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Can I skip the alphabet unit when I strengthen my skills?

I always remember the alphabet. It is rather pointless to revise the alphabet when you are expanding your vocabulary. And it's really confusing as I don't know what kind of answer is expected. Do I write the letter, or do I spell the name of the letter? Does anyone feel the same?

October 28, 2016



I totally agree with you. I felt the same way, I certainly got confused, because sometimes I typed either the pronunciation or the spelling wrongly because of this.

  • 319

I wish you would give us some examples. I keep adding possible acceptable translations to the incubator and we have the same problem. One problem is that we receive comments in the incubator that say: "My answer should have been accepted." or "Why did it say almost correct." But we do not know what you typed.

We try to include every possible variation we can. For "a": first you have the hover hints: "a" and "alpha" but we also accept: alfa. From English to Greek: hover gives: μία, ένα, a but you could also gives: μία, a, ένα but with *α [ένας/μία/μια/ένα/αλφα].

Ok, I know that's a pretty simple exercise. But my point is we are trying to make the course as approachable and easy and of course effective as we can. So, please let us know which areas you felt were confusing etc. Please, we really need specific feedback the whole team would appreciate it. And not only here but for all the course. Awaiting your help.


The biggest issue I've run into with that first lesson are the listening exercises that don't accept all possible variations. I've reported them as I've come along, so pardon me if I'm not being specific enough here, but in the listening exercises, for example, I could hear (phonetically) "lamtha," and get marked wrong for typing λ when it wants λάμδα as the answer--or vice versa. Or hear "pee" and get marked wrong for answering π when it wants πι--or, likewise, vice versa. I feel like the big issue is just reaching a point where every possible variation can be accepted for all the questions.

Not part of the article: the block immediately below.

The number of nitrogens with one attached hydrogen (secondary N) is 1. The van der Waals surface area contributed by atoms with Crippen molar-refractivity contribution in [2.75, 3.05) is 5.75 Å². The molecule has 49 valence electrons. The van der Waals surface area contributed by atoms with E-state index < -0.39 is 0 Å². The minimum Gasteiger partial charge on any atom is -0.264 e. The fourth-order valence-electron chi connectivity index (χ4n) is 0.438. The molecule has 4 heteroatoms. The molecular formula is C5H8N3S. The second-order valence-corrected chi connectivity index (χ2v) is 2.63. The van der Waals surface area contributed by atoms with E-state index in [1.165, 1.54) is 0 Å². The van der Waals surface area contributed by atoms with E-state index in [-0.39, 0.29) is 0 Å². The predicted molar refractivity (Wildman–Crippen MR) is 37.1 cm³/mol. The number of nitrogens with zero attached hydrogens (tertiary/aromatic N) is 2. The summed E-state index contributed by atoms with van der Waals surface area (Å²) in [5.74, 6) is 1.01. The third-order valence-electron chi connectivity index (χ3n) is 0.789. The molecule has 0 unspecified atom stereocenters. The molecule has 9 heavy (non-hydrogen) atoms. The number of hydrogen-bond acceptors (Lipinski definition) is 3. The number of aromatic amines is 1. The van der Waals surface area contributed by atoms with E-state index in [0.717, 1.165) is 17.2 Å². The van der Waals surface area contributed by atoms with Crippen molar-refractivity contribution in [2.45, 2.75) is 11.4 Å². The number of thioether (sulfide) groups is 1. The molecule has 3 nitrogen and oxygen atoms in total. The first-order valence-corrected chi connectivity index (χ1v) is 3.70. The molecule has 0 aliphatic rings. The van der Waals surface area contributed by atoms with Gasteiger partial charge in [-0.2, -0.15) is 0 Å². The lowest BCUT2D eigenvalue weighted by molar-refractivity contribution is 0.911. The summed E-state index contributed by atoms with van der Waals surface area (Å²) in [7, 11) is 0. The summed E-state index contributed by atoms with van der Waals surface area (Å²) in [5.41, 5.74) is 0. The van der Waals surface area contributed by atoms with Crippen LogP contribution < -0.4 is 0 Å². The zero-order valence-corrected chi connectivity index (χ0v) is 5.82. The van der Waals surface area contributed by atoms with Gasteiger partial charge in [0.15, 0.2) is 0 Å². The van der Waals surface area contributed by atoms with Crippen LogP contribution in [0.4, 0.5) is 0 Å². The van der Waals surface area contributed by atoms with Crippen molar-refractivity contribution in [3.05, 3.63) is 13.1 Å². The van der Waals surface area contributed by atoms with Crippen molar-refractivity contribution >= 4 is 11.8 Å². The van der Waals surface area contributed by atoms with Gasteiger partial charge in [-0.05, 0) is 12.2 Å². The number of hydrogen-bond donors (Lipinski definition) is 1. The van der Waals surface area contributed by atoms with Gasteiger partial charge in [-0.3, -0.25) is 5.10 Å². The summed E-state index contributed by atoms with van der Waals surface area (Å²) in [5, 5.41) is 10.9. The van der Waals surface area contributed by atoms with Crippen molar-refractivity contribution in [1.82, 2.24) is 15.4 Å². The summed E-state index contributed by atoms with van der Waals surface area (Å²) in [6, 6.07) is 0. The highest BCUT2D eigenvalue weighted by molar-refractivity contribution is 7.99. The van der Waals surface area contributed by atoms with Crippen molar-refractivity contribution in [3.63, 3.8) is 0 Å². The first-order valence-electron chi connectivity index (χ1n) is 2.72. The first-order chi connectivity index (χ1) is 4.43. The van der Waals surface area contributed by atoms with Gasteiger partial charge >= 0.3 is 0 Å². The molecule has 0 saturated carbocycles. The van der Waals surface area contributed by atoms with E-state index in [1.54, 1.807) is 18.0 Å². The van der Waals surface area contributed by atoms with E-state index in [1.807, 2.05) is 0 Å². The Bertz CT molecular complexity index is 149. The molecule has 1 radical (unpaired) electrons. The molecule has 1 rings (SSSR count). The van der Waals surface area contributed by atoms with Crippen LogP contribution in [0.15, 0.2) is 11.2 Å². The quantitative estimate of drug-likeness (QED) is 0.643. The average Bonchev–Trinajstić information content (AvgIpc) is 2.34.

Overall, though, it's a very useful lesson. I went into Greek with a rather minimal proficiency in the alphabet (aided by Memrise a few months back), but this lesson helped me become much more proficient.

  • 319

This, as all your comments, is very helpful and we are grateful. The problem of the listening is one we are trying to solve.

We have included every possible version of each letter as acceptable e.g. If you had "λαμδα" you could have typed: λ, λαμδα, or even lamda (in English) and it should have been accepted. For "πι" π, πι or p in English. These are just examples, the problem appears on other and more complex exercises as well.

There is some idea that the listening exercises have not received the various additions/edits we've made thus only accepting a limited number of choices.

We apologise for the confusion and again thank you for your input.

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